The Sidewalk SUV
On a recent afternoon at Walt Disney World, Dennis Robles was cruising around on an electric "mobility scooter" that the park usually rents out to people with disabilities. Mr. Robles doesn't have a problem walking -- he says he was simply saving up energy for late-night dancing.
"I'm pretty healthy," says the 37-year-old truck driver from Brooklyn, N.Y. "Just lazy, I guess."
The power scooter is an increasingly ubiquitous sight, with an estimated 1.2 million in use nationwide. But while the $1,000-plus vehicles have been hailed as a boon for the infirm and the elderly, they are now finding a new constituency: able-bodied people who simply don't feel like walking. In addition to theme parks like Dollywood and Minnesota's giant Mall of America, the scooters are popping up everywhere from Las Vegas casinos to grocery stores. When scooter demand outstrips supply at Wal-Mart, greeters "evaluate the situation" and make sure that people using the scooters can demonstrate a legitimate need, according to a company spokesman.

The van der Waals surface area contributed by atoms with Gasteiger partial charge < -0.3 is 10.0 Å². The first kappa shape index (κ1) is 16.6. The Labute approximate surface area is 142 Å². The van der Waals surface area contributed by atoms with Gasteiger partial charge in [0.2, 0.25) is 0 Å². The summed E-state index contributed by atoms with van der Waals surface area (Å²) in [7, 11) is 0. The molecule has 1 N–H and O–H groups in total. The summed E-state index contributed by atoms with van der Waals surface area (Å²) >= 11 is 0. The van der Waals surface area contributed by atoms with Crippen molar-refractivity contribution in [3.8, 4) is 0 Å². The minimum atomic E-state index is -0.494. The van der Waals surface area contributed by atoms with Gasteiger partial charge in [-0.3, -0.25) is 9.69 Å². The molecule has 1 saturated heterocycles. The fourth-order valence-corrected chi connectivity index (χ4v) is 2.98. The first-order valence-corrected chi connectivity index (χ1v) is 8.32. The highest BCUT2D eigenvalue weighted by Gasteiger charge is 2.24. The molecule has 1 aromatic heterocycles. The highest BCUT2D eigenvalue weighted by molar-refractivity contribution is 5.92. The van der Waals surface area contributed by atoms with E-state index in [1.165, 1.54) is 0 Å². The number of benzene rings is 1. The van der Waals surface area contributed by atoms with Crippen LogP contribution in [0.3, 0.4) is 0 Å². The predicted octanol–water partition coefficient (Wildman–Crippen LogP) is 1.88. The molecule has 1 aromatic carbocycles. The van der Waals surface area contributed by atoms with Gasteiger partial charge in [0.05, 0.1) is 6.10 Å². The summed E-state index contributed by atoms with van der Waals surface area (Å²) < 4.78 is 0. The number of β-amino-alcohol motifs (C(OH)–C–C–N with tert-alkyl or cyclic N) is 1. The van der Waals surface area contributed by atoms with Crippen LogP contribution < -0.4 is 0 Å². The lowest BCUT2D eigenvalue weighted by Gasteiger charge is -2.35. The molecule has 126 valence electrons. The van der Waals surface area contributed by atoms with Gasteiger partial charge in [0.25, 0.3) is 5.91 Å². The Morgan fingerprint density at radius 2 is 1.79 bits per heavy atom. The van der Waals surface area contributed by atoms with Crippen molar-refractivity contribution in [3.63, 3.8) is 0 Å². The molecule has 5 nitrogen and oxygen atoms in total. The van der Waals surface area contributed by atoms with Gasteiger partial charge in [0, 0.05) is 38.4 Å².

Some entrepreneurs are starting to push the vehicles as bicycles without the pedaling. City Scooter Tours, an outfit that operates in Washington and plans to extend into Chicago, offers scooters as an easy way to see the sights.
Folks aren't just lazy, they also have no shame about it.